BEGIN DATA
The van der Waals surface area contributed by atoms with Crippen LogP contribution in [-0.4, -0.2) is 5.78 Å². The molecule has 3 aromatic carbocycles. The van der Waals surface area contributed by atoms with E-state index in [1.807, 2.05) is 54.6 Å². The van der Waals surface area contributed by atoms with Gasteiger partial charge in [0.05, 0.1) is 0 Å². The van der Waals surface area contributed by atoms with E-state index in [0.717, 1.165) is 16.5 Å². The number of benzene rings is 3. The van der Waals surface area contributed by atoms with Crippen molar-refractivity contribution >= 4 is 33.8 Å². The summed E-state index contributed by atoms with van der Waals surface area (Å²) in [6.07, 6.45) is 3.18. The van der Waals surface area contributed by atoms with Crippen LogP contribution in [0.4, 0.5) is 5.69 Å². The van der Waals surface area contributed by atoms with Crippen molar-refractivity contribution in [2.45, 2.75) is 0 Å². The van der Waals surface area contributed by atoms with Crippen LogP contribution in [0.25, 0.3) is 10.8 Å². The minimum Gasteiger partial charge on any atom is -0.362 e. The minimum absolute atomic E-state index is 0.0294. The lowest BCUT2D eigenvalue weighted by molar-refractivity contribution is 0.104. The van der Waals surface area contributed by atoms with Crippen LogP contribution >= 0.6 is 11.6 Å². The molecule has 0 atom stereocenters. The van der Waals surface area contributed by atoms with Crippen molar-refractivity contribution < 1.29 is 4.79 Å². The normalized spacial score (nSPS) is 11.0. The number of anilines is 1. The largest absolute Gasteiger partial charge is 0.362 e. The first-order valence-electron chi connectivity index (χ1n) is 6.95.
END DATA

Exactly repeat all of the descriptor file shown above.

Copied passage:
The van der Waals surface area contributed by atoms with Crippen LogP contribution in [-0.4, -0.2) is 5.78 Å². The molecule has 3 aromatic carbocycles. The van der Waals surface area contributed by atoms with E-state index in [1.807, 2.05) is 54.6 Å². The van der Waals surface area contributed by atoms with Gasteiger partial charge in [0.05, 0.1) is 0 Å². The van der Waals surface area contributed by atoms with E-state index in [0.717, 1.165) is 16.5 Å². The number of benzene rings is 3. The van der Waals surface area contributed by atoms with Crippen molar-refractivity contribution >= 4 is 33.8 Å². The summed E-state index contributed by atoms with van der Waals surface area (Å²) in [6.07, 6.45) is 3.18. The van der Waals surface area contributed by atoms with Crippen LogP contribution in [0.4, 0.5) is 5.69 Å². The van der Waals surface area contributed by atoms with Crippen molar-refractivity contribution in [2.45, 2.75) is 0 Å². The van der Waals surface area contributed by atoms with Crippen LogP contribution in [0.25, 0.3) is 10.8 Å². The minimum Gasteiger partial charge on any atom is -0.362 e. The minimum absolute atomic E-state index is 0.0294. The lowest BCUT2D eigenvalue weighted by molar-refractivity contribution is 0.104. The van der Waals surface area contributed by atoms with Crippen LogP contribution >= 0.6 is 11.6 Å². The molecule has 0 atom stereocenters. The van der Waals surface area contributed by atoms with Crippen molar-refractivity contribution < 1.29 is 4.79 Å². The normalized spacial score (nSPS) is 11.0. The number of anilines is 1. The largest absolute Gasteiger partial charge is 0.362 e. The first-order valence-electron chi connectivity index (χ1n) is 6.95.